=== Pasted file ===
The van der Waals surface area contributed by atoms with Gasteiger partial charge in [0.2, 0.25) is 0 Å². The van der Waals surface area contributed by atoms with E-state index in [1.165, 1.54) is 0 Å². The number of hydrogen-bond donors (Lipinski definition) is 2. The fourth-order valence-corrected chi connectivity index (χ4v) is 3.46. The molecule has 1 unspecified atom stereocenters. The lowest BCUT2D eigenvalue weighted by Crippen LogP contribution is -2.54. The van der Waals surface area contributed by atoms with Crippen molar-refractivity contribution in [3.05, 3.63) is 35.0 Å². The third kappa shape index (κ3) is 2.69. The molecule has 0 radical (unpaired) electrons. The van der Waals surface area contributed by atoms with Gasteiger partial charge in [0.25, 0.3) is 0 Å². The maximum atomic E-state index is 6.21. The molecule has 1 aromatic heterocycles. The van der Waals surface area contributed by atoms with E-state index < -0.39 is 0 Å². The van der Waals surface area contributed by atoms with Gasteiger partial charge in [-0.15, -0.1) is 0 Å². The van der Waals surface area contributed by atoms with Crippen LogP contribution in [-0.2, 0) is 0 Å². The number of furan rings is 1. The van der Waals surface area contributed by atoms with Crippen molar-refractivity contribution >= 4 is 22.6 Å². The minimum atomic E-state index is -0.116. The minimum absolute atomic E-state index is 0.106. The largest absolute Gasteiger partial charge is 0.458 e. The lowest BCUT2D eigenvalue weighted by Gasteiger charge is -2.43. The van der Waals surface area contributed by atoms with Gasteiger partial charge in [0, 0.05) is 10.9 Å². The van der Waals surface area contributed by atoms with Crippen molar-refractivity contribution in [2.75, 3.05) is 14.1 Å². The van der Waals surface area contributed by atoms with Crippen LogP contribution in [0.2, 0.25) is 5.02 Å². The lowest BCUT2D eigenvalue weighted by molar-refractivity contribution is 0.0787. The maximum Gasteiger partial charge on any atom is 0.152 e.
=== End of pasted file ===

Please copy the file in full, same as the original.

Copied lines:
The van der Waals surface area contributed by atoms with Gasteiger partial charge in [0.2, 0.25) is 0 Å². The van der Waals surface area contributed by atoms with E-state index in [1.165, 1.54) is 0 Å². The number of hydrogen-bond donors (Lipinski definition) is 2. The fourth-order valence-corrected chi connectivity index (χ4v) is 3.46. The molecule has 1 unspecified atom stereocenters. The lowest BCUT2D eigenvalue weighted by Crippen LogP contribution is -2.54. The van der Waals surface area contributed by atoms with Crippen molar-refractivity contribution in [3.05, 3.63) is 35.0 Å². The third kappa shape index (κ3) is 2.69. The molecule has 0 radical (unpaired) electrons. The van der Waals surface area contributed by atoms with Gasteiger partial charge in [0.25, 0.3) is 0 Å². The maximum atomic E-state index is 6.21. The molecule has 1 aromatic heterocycles. The van der Waals surface area contributed by atoms with E-state index < -0.39 is 0 Å². The van der Waals surface area contributed by atoms with Gasteiger partial charge in [-0.15, -0.1) is 0 Å². The van der Waals surface area contributed by atoms with Crippen LogP contribution in [-0.2, 0) is 0 Å². The number of furan rings is 1. The van der Waals surface area contributed by atoms with Crippen molar-refractivity contribution >= 4 is 22.6 Å². The minimum atomic E-state index is -0.116. The minimum absolute atomic E-state index is 0.106. The largest absolute Gasteiger partial charge is 0.458 e. The lowest BCUT2D eigenvalue weighted by Gasteiger charge is -2.43. The van der Waals surface area contributed by atoms with Gasteiger partial charge in [0, 0.05) is 10.9 Å². The van der Waals surface area contributed by atoms with Crippen molar-refractivity contribution in [2.75, 3.05) is 14.1 Å². The van der Waals surface area contributed by atoms with Crippen LogP contribution in [0.2, 0.25) is 5.02 Å². The lowest BCUT2D eigenvalue weighted by molar-refractivity contribution is 0.0787. The maximum Gasteiger partial charge on any atom is 0.152 e.